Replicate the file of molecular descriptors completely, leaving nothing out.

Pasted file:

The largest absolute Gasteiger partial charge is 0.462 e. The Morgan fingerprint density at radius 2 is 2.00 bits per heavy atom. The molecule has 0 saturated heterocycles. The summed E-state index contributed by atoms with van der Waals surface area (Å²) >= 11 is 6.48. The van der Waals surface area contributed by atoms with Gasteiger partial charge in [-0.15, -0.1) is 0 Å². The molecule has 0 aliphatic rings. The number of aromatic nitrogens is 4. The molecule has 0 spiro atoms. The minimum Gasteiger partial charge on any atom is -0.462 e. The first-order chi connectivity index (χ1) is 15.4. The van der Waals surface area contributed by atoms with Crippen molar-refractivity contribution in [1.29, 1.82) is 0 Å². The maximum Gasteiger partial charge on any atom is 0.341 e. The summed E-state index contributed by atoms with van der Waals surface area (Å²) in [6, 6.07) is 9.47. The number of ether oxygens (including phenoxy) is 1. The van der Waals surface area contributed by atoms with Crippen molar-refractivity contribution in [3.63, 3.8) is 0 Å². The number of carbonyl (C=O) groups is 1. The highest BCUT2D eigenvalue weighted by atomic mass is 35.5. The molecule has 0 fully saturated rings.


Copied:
The largest absolute Gasteiger partial charge is 0.462 e. The Morgan fingerprint density at radius 2 is 2.00 bits per heavy atom. The molecule has 0 saturated heterocycles. The summed E-state index contributed by atoms with van der Waals surface area (Å²) >= 11 is 6.48. The van der Waals surface area contributed by atoms with Gasteiger partial charge in [-0.15, -0.1) is 0 Å². The molecule has 0 aliphatic rings. The number of aromatic nitrogens is 4. The molecule has 0 spiro atoms. The minimum Gasteiger partial charge on any atom is -0.462 e. The first-order chi connectivity index (χ1) is 15.4. The van der Waals surface area contributed by atoms with Crippen molar-refractivity contribution in [1.29, 1.82) is 0 Å². The maximum Gasteiger partial charge on any atom is 0.341 e. The summed E-state index contributed by atoms with van der Waals surface area (Å²) in [6, 6.07) is 9.47. The number of ether oxygens (including phenoxy) is 1. The van der Waals surface area contributed by atoms with Crippen molar-refractivity contribution in [3.63, 3.8) is 0 Å². The number of carbonyl (C=O) groups is 1. The highest BCUT2D eigenvalue weighted by atomic mass is 35.5. The molecule has 0 fully saturated rings.